Tuesday, 23 January 2018

The Hit Parade - Oh Honey I...

This blog prides itself on its integrity and prescience. Eight weeks ago it blew its research budget (£9 inc postage) on the new single by Acton's Tycoons of Teen, The Hit Parade.

Today, another copy of the single arrived, telling me it's released on 19 January with a note from The Hit Parade's nom de normale, Julian Henry, suggesting, correctly as it turns out, that I might like it.

Oh Honey I... sees The Hit Parade switch on their home recording studio after listening to Phil Spector's Back To Mono, waiting until all the needles are on red and then increasing the emotions to breaking point.

This 7" represents no stylistic or lyrical leap. The song might be inspired by Shelagh Delaney's A Taste Of Honey, but really, after our Jules sings "If love has all the answers then how did I become so hopelessly lopsided and helplessly undone" it's clear the old milksop is singing from his own romantic misadventures.

Maybe after 34 years in the game Julian's right to acknowledge ruefully: "As Edwyn said I'm simply thrilled to play my guitar and talk to you through a dead medium like this."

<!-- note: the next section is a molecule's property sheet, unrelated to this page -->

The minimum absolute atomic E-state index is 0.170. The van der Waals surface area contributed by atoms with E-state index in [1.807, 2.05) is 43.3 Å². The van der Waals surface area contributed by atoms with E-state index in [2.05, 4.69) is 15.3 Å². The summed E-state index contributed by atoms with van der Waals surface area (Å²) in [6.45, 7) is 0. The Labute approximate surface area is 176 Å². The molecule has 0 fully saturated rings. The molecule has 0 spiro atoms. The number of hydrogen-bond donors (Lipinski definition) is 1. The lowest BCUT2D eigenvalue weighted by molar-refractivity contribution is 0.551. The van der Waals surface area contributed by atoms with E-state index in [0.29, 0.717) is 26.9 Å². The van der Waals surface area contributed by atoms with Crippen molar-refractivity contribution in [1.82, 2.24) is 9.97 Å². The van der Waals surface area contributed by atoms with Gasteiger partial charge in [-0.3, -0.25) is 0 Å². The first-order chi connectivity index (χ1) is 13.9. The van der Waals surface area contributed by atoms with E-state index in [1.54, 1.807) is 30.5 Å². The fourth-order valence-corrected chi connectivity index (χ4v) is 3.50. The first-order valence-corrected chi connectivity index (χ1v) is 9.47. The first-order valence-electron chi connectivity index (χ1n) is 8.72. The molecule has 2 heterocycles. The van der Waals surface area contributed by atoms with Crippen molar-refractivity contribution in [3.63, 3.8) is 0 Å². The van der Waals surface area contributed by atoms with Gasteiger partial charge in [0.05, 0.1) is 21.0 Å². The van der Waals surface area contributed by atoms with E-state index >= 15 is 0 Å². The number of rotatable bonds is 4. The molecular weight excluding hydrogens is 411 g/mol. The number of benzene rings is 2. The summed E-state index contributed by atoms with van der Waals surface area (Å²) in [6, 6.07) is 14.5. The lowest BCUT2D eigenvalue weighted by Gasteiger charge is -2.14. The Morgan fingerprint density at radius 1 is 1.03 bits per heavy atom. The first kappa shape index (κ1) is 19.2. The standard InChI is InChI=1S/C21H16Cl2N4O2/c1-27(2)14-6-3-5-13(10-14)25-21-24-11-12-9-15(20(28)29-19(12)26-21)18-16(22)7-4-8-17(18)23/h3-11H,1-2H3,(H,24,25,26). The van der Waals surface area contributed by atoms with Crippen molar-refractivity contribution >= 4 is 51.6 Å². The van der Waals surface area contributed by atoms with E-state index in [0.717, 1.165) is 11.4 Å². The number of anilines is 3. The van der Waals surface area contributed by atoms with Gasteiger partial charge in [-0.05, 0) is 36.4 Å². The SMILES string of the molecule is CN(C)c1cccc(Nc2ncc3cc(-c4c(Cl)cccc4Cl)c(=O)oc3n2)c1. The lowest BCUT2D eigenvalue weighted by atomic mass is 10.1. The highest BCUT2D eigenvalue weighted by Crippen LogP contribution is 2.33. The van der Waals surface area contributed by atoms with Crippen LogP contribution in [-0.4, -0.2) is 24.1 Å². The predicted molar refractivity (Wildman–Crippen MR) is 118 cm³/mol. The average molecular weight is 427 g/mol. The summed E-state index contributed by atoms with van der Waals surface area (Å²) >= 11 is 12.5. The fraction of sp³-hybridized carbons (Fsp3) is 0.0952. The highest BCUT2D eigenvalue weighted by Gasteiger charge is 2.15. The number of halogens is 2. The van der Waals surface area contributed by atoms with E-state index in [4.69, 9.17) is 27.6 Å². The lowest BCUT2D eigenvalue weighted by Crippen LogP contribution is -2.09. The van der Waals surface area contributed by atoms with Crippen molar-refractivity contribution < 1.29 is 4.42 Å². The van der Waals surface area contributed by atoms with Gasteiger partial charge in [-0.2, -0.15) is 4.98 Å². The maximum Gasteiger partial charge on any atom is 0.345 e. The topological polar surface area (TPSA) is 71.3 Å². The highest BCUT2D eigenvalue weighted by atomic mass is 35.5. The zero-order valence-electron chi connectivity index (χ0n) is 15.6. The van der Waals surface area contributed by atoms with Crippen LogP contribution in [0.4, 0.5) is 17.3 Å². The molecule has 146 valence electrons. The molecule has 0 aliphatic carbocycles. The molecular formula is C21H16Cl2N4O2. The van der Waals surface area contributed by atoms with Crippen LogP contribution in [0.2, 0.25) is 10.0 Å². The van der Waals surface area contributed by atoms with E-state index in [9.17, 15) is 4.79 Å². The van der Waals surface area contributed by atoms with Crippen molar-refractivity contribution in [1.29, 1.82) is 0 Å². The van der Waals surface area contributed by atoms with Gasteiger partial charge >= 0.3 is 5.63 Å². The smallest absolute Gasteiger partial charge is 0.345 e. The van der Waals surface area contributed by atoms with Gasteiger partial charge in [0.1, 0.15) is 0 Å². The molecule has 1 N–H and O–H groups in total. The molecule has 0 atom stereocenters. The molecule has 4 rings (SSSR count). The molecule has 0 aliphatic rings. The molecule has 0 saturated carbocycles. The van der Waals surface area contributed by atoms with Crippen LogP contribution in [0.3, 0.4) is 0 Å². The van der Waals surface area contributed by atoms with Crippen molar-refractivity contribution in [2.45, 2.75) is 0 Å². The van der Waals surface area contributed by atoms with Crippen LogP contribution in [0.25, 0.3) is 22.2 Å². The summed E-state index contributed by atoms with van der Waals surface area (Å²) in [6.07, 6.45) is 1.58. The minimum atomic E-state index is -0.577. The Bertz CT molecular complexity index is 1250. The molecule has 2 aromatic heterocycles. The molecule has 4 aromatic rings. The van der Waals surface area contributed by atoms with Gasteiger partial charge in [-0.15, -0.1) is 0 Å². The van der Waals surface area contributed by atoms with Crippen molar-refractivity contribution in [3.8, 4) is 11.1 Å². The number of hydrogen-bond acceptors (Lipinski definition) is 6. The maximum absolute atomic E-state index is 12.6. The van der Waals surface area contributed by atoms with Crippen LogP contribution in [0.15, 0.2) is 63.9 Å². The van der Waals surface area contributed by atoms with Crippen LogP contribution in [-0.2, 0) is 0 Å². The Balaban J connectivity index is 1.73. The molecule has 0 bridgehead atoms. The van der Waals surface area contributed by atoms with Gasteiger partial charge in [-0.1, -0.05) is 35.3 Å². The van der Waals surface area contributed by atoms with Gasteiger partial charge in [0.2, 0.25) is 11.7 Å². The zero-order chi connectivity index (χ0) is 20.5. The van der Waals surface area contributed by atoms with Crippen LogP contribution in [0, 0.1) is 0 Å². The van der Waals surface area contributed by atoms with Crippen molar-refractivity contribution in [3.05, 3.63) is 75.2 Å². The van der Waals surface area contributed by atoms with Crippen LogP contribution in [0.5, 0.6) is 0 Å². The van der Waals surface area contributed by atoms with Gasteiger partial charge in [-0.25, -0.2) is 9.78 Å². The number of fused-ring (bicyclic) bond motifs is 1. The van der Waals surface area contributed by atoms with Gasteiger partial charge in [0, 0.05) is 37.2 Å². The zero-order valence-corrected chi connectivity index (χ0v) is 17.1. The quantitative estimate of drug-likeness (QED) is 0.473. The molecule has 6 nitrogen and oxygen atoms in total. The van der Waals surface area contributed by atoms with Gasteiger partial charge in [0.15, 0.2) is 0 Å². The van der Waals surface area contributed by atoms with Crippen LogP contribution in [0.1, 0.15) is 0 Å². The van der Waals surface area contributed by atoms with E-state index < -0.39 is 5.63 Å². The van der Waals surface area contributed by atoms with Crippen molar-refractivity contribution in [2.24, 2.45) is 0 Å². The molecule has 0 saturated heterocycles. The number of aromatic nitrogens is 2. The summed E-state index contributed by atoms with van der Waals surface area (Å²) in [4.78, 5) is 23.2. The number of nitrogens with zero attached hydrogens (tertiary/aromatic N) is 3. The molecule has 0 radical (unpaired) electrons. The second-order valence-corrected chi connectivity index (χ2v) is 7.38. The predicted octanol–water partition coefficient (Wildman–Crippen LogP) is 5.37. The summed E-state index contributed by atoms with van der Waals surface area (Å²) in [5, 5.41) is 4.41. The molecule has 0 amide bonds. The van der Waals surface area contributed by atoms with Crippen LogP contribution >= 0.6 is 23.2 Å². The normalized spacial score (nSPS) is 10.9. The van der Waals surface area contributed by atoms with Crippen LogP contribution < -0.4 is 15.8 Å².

There's a new album called Still Julian (of course it's called that) coming later this year.

Any friends in London want a copy? I don't need 2 copies. And I don't want to go to the post office.

Wednesday, 10 January 2018

Bill Direen & The Bilders ‎– Chrysanthemum Storm

One of the upsides of the vinyl revival is reissues of rare underground records. Bill Direen's releases in various guises - Bill Direen & Friends, Bill Direen & The HAT, Builders, Six Impossible Things, Vacuum, an album under his own name which was Flying Nun's first long player - have been prised from under the floorboards. They're all worth your time, none more so than 2008's Chrysanthemum Storm, originally a CD only, which I rate as among his finest works.

Even though Direen is a true one-off, the influences here are most obviously Lou Reed's Transformer (two of these songs aren't far off Perfect Day) and Bowie's Berlin trilogy. But imagine, if you will, mixing those with Roxy Music busking on second-hand electronic equipment, Tom Waits' mongrel blues and the tormented rage of those early Microdisney singles.

The lyrics, too, are a joy, not least if you take pleasure in bleakness and black humour. There's life and death in Try Again In Ten Minutes, which is a dismal rumble through the queues at the maternity ward and the cemetery, and the elliptical "he was unfocused, she was into hocus pocus".